Pewabic Pottery is a Detroit institution. Since its 1903 founding in the city – the first and (so far) only UNESCO-designated City of Design in the U.S. – by artist Mary Chase Perry Stratton and her business partner Horace James Caulkins, the pottery and ceramics studio has been producing architectural tiles, vessels, lamps and other decorative items for both public and private uses. Particularly renowned for its oil slick-like iridescent glazes, Pewabic was a major Detroit contributor to both the arts and crafts movement and American Craftsman style.
Shortly after starting out in a small carriage house, the studio moved into a 1907-built Tudor Revival-style mansion, where it still resides today. The building, by architect – and Mary’s husband – William Buck Stratton, was designated a National Historic Landmark in 1991. But after nearly 110 years in the space, the non-profit organization was feeling a little cramped and looking to expand. A fundraising campaign was initiated roughly two year ago and design plans were quickly in the works, helmed by inFORM Studio based just outside of Detroit proper in Northville, Michigan.
The new structure adds 232 square metres of space to Pewabic’s existing 929 square metres. Rather than try to match the Tudor Revival’s half-timbering and pitched roof, inFORM (working with Sachse Construction and Pewabic’s team) went with something decidedly more contemporary: a brick-clad squat rectangle with flat sloped roof. “It would have been inauthentic to try to match the original architecture and not true to the era this extension was designed in,” Shannon Schmehl, project leader at inFORM, says of the decision.
Situated on a former parking lot, the new building houses a spacious tile-pressing studio with an internal connection to the retail, demonstration and education rooms, offices, art galleries and fabrication area found in the original building. Inside, the space is quite raw – cinder block walls, exposed ductwork, concrete floors – but functional and light-filled thanks to rows of clerestories running along either side. The considered placement of the windows lets in daylight while maintaining the privacy of the artists working in the room; a translucent film on the glazing furthers the sense of seclusion and diffuses a softened glow.
Along with sunlight, a major objective of Pewabic was access to natural ventilation. To that end, three large doors at one corner can be opened to allow fresh air to move through. It’s also here that a glimpse of the exterior can be seen – an intentional move to help establish a connection to the community through transparency: The doors are fronted by an external brick screen, a portion of the facade comprised of bricks and voids. “It was important to Pewabic to have a presence in and connection to the neighbourhood,” says Schmehl. “The glass-backed voids create a physical connection; people can see in and people can see out.”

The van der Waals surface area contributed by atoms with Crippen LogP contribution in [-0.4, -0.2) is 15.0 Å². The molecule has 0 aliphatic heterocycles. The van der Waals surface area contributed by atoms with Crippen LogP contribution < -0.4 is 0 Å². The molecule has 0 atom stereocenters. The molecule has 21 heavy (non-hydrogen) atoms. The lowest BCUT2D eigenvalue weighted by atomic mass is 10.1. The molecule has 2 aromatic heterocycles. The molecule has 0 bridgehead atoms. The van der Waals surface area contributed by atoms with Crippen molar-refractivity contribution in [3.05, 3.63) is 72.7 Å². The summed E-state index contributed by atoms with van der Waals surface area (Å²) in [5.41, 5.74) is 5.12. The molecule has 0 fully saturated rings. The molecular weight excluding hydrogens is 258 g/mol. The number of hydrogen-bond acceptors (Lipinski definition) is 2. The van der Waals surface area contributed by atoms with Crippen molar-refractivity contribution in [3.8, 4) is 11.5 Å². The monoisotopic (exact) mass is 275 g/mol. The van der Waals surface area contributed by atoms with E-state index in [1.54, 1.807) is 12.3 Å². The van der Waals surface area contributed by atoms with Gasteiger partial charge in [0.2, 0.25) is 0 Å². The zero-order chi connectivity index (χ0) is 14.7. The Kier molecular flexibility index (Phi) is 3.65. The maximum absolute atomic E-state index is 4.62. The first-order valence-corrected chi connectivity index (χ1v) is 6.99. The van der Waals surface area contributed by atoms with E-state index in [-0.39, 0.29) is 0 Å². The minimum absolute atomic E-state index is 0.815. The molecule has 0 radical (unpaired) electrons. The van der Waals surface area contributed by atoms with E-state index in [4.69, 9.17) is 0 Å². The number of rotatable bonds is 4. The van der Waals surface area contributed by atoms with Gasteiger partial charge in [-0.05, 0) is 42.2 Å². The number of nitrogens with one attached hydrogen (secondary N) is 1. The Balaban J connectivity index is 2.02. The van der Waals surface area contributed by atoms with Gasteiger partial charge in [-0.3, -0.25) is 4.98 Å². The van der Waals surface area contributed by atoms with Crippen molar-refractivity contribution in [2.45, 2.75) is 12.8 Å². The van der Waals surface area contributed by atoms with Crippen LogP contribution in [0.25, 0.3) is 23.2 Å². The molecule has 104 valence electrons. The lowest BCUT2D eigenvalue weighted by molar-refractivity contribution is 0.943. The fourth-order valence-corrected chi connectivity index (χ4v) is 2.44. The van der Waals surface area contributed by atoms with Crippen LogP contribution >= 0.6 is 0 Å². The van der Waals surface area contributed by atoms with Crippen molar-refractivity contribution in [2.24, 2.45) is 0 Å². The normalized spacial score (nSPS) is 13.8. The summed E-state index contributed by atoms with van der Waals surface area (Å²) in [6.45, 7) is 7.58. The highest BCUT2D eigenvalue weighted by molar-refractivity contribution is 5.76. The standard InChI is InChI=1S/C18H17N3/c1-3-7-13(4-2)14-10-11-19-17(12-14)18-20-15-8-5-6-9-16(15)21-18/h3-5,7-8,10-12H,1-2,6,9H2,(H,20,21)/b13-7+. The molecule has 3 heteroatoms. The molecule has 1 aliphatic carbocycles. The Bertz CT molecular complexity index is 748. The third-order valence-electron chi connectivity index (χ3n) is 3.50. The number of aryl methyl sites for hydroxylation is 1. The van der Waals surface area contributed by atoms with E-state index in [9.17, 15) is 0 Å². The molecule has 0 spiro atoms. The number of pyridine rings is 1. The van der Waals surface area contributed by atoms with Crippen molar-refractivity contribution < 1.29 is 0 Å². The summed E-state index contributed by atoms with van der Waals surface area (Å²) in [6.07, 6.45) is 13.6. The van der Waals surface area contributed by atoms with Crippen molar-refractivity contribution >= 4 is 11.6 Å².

Viewed from the outside, this connection to the community comes into full focus through a digitally designed section of the mostly unassuming flat white brick facade: Defining the street-facing east wall and wrapping slightly around the north is a feature that combines technology with handcraft. Comprising a mix of the traditional brick and custom 3D tiles interspersed with the seemingly random glass-backed voids, the patterned façade reveals obscured views inside the working studio. Using an algorithm, inFORM and the Pewabic artists devised a motif that is dedicated to the architectural tiles made inside. “We chose the white bricks to create a blank canvas, so to speak, that would show off the artistry of the Pewabic tiles,” says Schmehl.
The artistry is most prominently showcased in the faceted tiles the ceramics artists conceived specifically for the building, adding a layer of intricacy and movement to the architecture. The 955 differently sized tiles were glazed in a traditional Pewabic gold finish, but the angular construction gives each one a new expression and depth. Combing technology and tradition, the studio addition is a physical reflection of Pewabic’s long-standing connection to the city it calls home.
After over a century in a Tudor Revival-stye mansion, Pewabic Pottery gracefully expands into an adjacent parking lot.